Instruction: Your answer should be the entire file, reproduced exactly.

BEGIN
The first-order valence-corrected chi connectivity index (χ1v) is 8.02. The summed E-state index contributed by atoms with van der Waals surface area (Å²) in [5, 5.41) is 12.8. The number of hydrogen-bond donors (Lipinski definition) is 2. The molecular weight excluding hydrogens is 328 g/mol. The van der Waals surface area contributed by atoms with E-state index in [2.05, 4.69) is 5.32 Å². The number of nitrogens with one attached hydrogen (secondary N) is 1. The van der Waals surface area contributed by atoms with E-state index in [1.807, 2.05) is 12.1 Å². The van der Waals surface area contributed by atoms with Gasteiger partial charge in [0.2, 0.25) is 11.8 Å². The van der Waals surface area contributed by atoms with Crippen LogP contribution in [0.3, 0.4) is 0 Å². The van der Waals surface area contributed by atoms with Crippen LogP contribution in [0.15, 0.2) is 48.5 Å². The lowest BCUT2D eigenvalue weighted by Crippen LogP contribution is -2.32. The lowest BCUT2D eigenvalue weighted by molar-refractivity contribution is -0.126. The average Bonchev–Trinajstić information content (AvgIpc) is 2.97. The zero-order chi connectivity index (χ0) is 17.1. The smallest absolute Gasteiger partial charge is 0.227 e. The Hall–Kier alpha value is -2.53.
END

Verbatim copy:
The first-order valence-corrected chi connectivity index (χ1v) is 8.02. The summed E-state index contributed by atoms with van der Waals surface area (Å²) in [5, 5.41) is 12.8. The number of hydrogen-bond donors (Lipinski definition) is 2. The molecular weight excluding hydrogens is 328 g/mol. The van der Waals surface area contributed by atoms with E-state index in [2.05, 4.69) is 5.32 Å². The number of nitrogens with one attached hydrogen (secondary N) is 1. The van der Waals surface area contributed by atoms with E-state index in [1.807, 2.05) is 12.1 Å². The van der Waals surface area contributed by atoms with Gasteiger partial charge in [0.2, 0.25) is 11.8 Å². The van der Waals surface area contributed by atoms with Crippen LogP contribution in [0.3, 0.4) is 0 Å². The van der Waals surface area contributed by atoms with Crippen LogP contribution in [0.15, 0.2) is 48.5 Å². The lowest BCUT2D eigenvalue weighted by Crippen LogP contribution is -2.32. The lowest BCUT2D eigenvalue weighted by molar-refractivity contribution is -0.126. The average Bonchev–Trinajstić information content (AvgIpc) is 2.97. The zero-order chi connectivity index (χ0) is 17.1. The smallest absolute Gasteiger partial charge is 0.227 e. The Hall–Kier alpha value is -2.53.